A Virginia school board facing a lawsuit over a policy that bans transgender students from using bathrooms and locker rooms that match their preferred gender identity due to bodily privacy concerns of other students asked the U.S. Supreme Court on Tuesday to hear its case.

“This case is one of national significance,” the court document reads. “It directly affects every school district and college in this Circuit that receives federal funding and indirectly affects every such district and college in the United States.”

The case, G.G. v. Gloucester County School Board, centers around a Gloucester County high school student named Gavin Grimm, who was born female but identifies as male. After being prohibited from using the boys’ restroom, Grimm sued the Gloucester County School Board, arguing the bathroom policy is discriminatory against transgender students.

The school board instead requires Grimm to use “alternative, private” facilities, such as unisex, single-stall restrooms.

If the Supreme Court decides to hear the case, the outcome could go a number of ways. The court could issue a blanket ruling on whether gender identity is included in Title IX, the federal law banning discrimination on basis of sex, or, it could issue a more narrow ruling. An example of that would be the court determining whether or not the 4th U.S. Circuit Court of Appeals was correct in deferring to the Department of Education in the G.G. v. Gloucester County School Board case.

“[The] solution of providing three single-stall unisex restrooms that anyone could use was a practical, nondiscriminatory answer that met everyone’s interests and properly balanced the needs of transgender students with other students’ right to bodily privacy,” Troy Anderson, chairman of the Gloucester County School Board, said in a statement to The Washington Post.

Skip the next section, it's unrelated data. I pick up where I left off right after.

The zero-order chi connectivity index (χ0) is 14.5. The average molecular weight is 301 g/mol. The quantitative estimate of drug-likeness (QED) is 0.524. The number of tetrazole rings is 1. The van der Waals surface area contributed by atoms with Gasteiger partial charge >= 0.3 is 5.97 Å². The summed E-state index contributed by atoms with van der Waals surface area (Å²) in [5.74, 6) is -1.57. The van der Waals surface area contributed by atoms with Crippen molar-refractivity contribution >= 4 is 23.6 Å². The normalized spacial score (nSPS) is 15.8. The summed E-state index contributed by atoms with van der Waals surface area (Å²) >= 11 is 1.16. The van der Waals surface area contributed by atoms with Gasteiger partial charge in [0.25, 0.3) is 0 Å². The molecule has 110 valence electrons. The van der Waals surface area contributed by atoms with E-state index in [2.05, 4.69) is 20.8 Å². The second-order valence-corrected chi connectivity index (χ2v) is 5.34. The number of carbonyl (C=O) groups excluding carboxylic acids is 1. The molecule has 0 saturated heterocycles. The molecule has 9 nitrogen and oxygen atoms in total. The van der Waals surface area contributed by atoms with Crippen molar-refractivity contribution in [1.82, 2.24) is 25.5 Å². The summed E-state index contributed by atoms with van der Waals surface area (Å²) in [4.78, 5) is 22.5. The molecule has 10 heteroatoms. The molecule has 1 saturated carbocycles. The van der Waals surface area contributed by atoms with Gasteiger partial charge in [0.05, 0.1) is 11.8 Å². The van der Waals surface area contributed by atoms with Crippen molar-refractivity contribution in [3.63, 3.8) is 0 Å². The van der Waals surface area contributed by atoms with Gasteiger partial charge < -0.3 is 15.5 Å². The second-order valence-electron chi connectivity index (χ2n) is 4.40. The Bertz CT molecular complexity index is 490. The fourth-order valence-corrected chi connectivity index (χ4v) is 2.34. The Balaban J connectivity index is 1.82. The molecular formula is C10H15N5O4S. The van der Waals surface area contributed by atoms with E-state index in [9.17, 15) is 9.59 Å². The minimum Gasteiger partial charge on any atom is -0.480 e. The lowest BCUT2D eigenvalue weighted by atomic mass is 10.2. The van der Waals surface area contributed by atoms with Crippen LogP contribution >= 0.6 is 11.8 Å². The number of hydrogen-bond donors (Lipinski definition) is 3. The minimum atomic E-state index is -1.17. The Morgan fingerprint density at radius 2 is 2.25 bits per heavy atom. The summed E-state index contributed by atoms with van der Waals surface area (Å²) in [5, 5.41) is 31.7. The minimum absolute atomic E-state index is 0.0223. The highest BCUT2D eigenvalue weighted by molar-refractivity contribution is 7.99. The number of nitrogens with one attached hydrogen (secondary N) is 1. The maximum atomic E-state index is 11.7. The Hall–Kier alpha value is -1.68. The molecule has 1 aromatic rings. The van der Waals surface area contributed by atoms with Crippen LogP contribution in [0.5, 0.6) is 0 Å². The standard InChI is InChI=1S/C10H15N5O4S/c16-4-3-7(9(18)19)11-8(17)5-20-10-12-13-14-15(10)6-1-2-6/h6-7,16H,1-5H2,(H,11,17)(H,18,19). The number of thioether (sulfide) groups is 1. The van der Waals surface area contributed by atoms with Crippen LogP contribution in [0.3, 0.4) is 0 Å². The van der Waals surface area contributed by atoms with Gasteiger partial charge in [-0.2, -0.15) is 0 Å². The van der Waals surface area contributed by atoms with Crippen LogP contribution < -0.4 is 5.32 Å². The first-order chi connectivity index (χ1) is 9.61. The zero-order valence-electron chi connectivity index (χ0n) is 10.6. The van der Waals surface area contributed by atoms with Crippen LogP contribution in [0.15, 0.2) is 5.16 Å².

“This case is one of national significance.”

Grimm, in a press release last week, argued that transgender kids “should not have to sue their own school boards just for the ability to use the same restrooms as everyone else.” The student is being represented by lawyers at the American Civil Liberties Union.

Grimm’s case received national attention in April, when the 4th Circuit sided with the Obama administration’s interpretation of Title IX, which says schools must allow transgender students to use facilities that match their gender identity. This was the first federal court in the country to address the issue of whether Title IX applies to transgender students.

While many took the court’s ruling as a win for LGBT students, the decision did not grant Grimm access to the boys’ restrooms and locker rooms. Instead, the 4th Circuit sent the case back to a lower district court to decide. The appeals court directed the district court to defer to the Obama administration’s interpretation of Title IX, but left the school’s current policy in place until the case is settled.

Although the Obama administration cited this case when it issued a sweeping “dear colleague” letter mandating that schools allow transgender students access to the bathrooms that match their gender identity, Matt Sharp, a conservative legal expert at Alliance Defending Freedom, says the case is far from settled.

When sending the case back to the lower courts for review, Sharp said, the judges “didn’t even look at the privacy issue,” and specifically asked the lower courts to consider that factor when determining their final ruling.

“They said, we’re not really looking at the constitutional privacy concern, so that may be something for the lower court to look at,” he said. “So it definitely could go back to the lower court and the lower court could say, ‘I’ve looked at this again and even giving the Department of Education’s interpretation of controlling deference, I still think the constitutional right to privacy of these other students outweighs that and the school district is right to have a policy that properly balances those rights.’”

Alliance Defending Freedom, a Christian legal nonprofit, filed a friend-of-the-court brief in May on behalf of 50 parents, students, grandparents, and community members who support the Gloucester County School Board’s bathroom and locker room policy.

Prior to that, in October 2015, the Obama administration filed its own friend-of-the-court brief in support of Grimm.

“[The Gloucester County School Board] restroom policy denies G.G. a benefit that all of his peers enjoy—access to restrooms consistent with their gender identity—because, unlike them, his birth-assigned sex does not align with his gender identity,” the administration wrote.

As for whether the Supreme Court will actually accept the case and settle the transgender bathroom debate, Sharp said, “That’s probably the biggest question mark.”